C57BL/6J mice were purchased from The Jackson Laboratory. Guidelines for the humane treatment of animals were followed, as approved by the University Committee on Animal Resources. TCR transgenic OT-1 and P14 mice were a kind gift from A. Livingstone and T. Mosmann (University of Rochester, Rochester, NY), respectively. The B16-F0 cell line, a C57BL/6 (H-2b) spontaneously arising melanoma, was obtained from the American Type Culture Collection (CRL 6322). B16-F0 cells transfected to express chicken OVA have been previously described (B16/OVA) (21). Yac-1 is an H-2a lymphoma derived from an A/Sn mouse (22). Tumor cell lines were maintained in MAT/P medium (U.S. patent 4.816.401) supplemented with 100 U/ml penicillin, 100 mg/ml streptomycin, and 2% FCS.
Tumor growth and local tumor irradiation
Tumor cells in 100 μl of HBSS (Sigma-Aldrich) were injected i.m. into the thighs of C57BL/6J mice. Mean thigh diameters were determined, as described previously (23). Irradiation was performed on nonanesthetized tumor-bearing mice using a 137Cs source operating at a dose rate of 4.0 Gy/min. Each mouse was confined to a plastic jig with its tumor-bearing leg extended through an opening in the side to allow the tumor site to be irradiated locally. Mice received either a single local dose of 15 Gy on day 7 of tumor growth or received five daily doses of 3 Gy on days 7–11 (5 × 3 Gy) of tumor growth. Mice were sacrificed for analysis 14 days after tumor initiation.
In vitro assay for APC activity
Tumor-draining lymph nodes (inguinal and iliac nodes), nondraining lymph nodes (inguinal and iliac nodes from opposite leg and mesenteric nodes), and spleens were removed from mice 14 days after tumor initiation. Dissociated cells were washed three times with medium to remove any exogenous tumor Ags and then incubated with the B3Z T cell hybridoma to assess Ag presentation, as previously described (24). Briefly, B3Z cells recognize the OVA257–264 peptide presented by H-2b MHC and express lacZ upon activation. A total of 5 × 105 lymph node cells was incubated with 5 × 105 B3Z cells in 96-well flat-bottom plates and incubated for 18 h at 37°C. The cultures were washed with PBS, and cells were fixed with cold 2% formaldehyde with 0.2% glutaraldehyde for 10 min at 4°C. They were washed again with PBS and overlaid with 0.5 mg/ml 5-bromo-4-chloro-3-indolyl-β-d-galactopyranoside (Fisher Biotech). The number of blue cells in each well was counted microscopically after 8- to 12-h incubation at 37°C. Blue cell counts were normalized for lymph node cellularity, and values are presented as activated hybrids per lymph node.
In vitro killing assay with TILs
TILs were purified from dissected tumors using paramagnetic beads conjugated to anti-Thy-1 Ab (T24/40.7) and were used as effector cells in a standard chromium release assay, as previously described (25, 26). TILs were pooled from two to three tumors for each effector cell population due to the reduced size of the irradiated tumors. Target cells included parental B16-F0 cells and B16/OVA cells that had been cultured in the presence or absence of murine rIFN-γ at 20 ng/ml for 72 h to induce increased surface expression of class I MHC. The Yac-1 line, which is sensitive to NK cell-mediated lysis, was used to detect these cells within our TIL preparations (22).
Detection of IFN-γ-secreting cells
Cytokine production by Ag-specific T cells from the draining lymph node and tumor was evaluated using IFN-γ-specific ELISPOT assays. Multiscreen Immobilon-P plates (Millipore) were coated overnight at 4°C with 3 μg/ml rat anti-mouse IFN-γ (clone AN-18.17.24). A total of 2 × 105 lymph node cells and 8 × 104 TILs was added to the top wells and diluted by 2-fold dilutions. A total of 2 × 105 naive splenocytes was added to each well in the presence of 10 μg/ml OVA257–264, 10 μg/ml OVA323–339, 10 μg/ml tyrosinase-related protein 2 (TRP-2)180–188, or no Ag. After an 18-h culture, the plates were washed extensively; IFN-γ was detected using biotinylated R4-6A2 Ab; and spots were developed using 5-bromo-4-chloro-3-indolyl phosphate/NBT substrate. Spots were enumerated using a dissecting microscope.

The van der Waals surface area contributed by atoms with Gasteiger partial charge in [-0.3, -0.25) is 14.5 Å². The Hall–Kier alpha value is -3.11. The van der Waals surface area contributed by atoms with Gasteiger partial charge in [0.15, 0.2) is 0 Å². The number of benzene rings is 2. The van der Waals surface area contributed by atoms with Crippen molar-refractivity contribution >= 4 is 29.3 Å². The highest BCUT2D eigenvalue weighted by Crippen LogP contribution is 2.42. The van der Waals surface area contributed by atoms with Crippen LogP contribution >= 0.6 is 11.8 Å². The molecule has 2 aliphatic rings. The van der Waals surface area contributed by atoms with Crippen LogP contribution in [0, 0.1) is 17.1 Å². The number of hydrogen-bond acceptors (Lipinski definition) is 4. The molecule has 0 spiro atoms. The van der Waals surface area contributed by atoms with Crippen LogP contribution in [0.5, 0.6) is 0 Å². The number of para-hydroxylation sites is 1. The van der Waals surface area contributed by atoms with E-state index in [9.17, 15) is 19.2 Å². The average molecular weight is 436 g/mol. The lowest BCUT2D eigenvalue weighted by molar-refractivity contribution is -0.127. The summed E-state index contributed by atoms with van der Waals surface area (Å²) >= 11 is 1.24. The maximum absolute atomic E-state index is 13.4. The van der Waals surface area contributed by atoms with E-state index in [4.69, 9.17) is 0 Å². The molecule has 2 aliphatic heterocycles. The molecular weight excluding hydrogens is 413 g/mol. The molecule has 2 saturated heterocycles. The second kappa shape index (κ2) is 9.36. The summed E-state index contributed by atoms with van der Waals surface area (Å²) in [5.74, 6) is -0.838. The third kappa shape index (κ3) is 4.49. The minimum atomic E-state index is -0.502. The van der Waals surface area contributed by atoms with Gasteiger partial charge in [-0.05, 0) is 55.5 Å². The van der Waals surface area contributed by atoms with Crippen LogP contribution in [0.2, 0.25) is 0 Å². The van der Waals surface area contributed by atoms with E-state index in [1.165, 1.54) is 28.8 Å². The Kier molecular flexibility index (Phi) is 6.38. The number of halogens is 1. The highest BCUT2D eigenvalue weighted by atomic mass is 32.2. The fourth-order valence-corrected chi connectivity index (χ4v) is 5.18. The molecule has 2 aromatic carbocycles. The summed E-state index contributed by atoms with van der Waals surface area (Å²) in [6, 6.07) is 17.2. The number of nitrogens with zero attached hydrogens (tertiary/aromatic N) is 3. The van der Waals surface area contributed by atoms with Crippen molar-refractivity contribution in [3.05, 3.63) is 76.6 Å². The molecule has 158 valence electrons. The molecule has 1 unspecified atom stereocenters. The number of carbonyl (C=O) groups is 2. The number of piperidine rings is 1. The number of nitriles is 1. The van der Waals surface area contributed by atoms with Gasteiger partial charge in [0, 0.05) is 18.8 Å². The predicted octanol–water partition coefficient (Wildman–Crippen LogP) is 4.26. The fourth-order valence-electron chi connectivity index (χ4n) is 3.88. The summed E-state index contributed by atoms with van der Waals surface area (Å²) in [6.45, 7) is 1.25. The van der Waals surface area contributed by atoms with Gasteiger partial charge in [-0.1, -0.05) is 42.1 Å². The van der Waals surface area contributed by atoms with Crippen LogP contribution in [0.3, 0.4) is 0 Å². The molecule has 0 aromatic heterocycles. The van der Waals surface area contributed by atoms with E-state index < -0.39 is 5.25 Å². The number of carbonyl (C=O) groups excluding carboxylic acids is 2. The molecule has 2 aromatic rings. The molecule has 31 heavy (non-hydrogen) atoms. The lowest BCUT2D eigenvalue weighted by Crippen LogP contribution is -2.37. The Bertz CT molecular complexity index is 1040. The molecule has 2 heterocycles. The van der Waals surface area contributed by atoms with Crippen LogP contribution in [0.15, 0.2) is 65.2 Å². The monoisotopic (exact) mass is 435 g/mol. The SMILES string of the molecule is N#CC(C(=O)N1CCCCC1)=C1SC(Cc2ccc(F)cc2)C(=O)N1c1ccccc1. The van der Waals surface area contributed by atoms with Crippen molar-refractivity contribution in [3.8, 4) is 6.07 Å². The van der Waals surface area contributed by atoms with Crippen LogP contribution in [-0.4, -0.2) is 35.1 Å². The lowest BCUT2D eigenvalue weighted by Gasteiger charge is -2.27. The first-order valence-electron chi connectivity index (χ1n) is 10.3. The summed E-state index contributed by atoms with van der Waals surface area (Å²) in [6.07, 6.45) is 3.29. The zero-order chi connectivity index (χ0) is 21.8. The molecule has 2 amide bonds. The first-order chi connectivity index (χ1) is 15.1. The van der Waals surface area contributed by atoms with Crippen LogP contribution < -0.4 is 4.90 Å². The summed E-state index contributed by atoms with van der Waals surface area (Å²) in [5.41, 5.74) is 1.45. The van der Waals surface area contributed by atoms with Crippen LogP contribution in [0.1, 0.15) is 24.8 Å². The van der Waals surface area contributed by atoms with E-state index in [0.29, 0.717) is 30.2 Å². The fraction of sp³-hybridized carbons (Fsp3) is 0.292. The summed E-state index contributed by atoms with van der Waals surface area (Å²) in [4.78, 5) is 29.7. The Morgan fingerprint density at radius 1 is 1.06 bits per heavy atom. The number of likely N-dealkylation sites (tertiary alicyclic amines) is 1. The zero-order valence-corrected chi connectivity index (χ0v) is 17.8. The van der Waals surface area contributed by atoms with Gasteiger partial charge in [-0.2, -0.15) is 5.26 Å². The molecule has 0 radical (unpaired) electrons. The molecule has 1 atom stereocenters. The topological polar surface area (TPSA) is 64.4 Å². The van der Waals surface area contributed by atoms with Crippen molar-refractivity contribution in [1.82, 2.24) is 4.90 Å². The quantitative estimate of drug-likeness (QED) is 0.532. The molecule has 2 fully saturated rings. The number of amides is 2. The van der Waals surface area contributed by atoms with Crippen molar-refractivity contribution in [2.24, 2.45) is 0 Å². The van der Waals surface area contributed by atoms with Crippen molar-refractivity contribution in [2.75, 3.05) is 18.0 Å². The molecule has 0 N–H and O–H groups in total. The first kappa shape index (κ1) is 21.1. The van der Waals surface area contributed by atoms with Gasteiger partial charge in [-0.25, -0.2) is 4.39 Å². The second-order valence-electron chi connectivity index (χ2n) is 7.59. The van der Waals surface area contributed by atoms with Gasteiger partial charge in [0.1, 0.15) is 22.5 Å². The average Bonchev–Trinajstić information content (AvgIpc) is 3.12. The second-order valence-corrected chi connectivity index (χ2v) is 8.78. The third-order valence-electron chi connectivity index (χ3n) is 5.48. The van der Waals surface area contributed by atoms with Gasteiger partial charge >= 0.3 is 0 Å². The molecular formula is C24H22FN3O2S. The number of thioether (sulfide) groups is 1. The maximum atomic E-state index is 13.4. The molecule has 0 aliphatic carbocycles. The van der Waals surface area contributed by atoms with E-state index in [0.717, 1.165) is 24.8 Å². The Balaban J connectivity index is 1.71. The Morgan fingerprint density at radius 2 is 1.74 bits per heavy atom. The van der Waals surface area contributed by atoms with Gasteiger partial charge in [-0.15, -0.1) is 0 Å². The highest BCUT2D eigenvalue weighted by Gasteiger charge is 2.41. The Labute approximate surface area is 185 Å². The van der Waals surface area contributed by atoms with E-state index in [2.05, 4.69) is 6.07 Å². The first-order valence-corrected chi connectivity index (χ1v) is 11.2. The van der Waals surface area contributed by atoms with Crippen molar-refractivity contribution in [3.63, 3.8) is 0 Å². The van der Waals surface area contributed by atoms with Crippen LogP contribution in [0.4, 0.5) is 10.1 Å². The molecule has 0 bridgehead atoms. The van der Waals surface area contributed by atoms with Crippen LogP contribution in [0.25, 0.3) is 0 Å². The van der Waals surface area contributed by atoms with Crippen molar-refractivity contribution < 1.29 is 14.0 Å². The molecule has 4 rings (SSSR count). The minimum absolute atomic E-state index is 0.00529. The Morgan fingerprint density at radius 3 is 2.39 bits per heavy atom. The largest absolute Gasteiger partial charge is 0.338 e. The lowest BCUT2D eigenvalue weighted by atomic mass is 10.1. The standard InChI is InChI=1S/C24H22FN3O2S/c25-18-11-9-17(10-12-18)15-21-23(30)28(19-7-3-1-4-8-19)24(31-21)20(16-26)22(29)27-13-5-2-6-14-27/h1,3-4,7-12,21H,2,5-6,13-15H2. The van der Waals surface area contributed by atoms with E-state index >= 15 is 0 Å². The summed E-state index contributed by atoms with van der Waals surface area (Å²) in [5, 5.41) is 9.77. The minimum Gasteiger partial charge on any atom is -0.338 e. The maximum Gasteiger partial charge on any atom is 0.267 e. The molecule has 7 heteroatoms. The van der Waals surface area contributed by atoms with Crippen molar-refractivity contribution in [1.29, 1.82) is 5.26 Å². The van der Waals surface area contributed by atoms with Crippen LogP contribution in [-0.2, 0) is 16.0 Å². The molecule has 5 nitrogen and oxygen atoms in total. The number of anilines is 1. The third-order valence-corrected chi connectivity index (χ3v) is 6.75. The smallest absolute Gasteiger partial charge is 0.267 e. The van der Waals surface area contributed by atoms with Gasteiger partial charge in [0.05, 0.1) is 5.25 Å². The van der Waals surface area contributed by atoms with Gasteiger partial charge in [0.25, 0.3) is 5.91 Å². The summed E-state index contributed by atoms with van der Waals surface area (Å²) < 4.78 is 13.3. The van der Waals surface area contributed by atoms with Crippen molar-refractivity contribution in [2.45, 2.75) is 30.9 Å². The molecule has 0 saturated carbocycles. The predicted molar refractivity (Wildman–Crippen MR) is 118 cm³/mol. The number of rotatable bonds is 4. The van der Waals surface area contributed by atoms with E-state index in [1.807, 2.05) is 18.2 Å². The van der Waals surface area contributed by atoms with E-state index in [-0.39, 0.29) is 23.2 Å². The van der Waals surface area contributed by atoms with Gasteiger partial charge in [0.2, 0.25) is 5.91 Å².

Flow cytometric analysis of host cells within tumors
Two-color flow cytometric analysis was performed on dissociated tumor cell suspensions using anti-mouse CD45 conjugated to the fluorochrome allophycocyanin and a PE-conjugated Ab to CD4, CD8, CD11b, or CD11c (BD Pharmingen). Infiltrating host cell numbers for each marker were calculated as the percentage of CD45-positive cells staining positive for each marker minus the percentage of cells staining positive with isotype-matched control Abs, times the total number of viable cells isolated from each tumor. These numbers were then normalized using the total weight of each excised tumor.
Immune cell trafficking assay
Tumor-specific primed T cells were obtained from OT-1 (Rag−/−) mice immunized with 20 μg of OVA257–264 peptide (SynPep) emulsified in CFA (Sigma-Aldrich) and injected s.c. into the left flank and at the nape of the neck, whereas control T cells were from P14 transgenic mice immunized in the same manner with lymphocytic choriomeningitis virus gp5133–41 peptide (gift from T. Mosmann). Seven days after priming, the mice were sacrificed by CO2 inhalation, and the draining lymph nodes (iliac, inguinal, axillary, popliteal) and spleen were harvested. CD8+ T cells were enriched through negative selection using Dynal beads conjugated with anti-CD4 and anti-B220 (Dynal Biotech). Following CD8+ T cell enrichment, the OT-1 cells were labeled with 5-(and-6)-4-chloromethyl benzoyl amino tetramethylrhodamine (Molecular Bioprobes) and the P14 cells with CFSE (Molecular Bioprobes) for 45 min at room temperature. In one of the three experiments, the labels were reversed. A total of 3 × 106 of each cell type (6 × 106 total cells) was then injected i.v. into C57BL/6 mice that had been challenged with 1 × 105 B16/OVA tumor cells 7 days earlier. Immediately preceding T cell transfer, one group of mice received 15 Gy of local tumor irradiation, another group received the first fractionated dose (3 Gy), and one group received no irradiation. Mice that received the first fractionated dose were similarly irradiated on each of the next 3 days. Mice from each group were sacrificed 24 and 72 h after cell transfer, their tumors were removed, and whole mounts were prepared, as described below and viewed by fluorescent microscopy for the presence of transferred T cells. The entire tumor was evaluated in each case, and the number of labeled cells per unit area was determined for each tumor.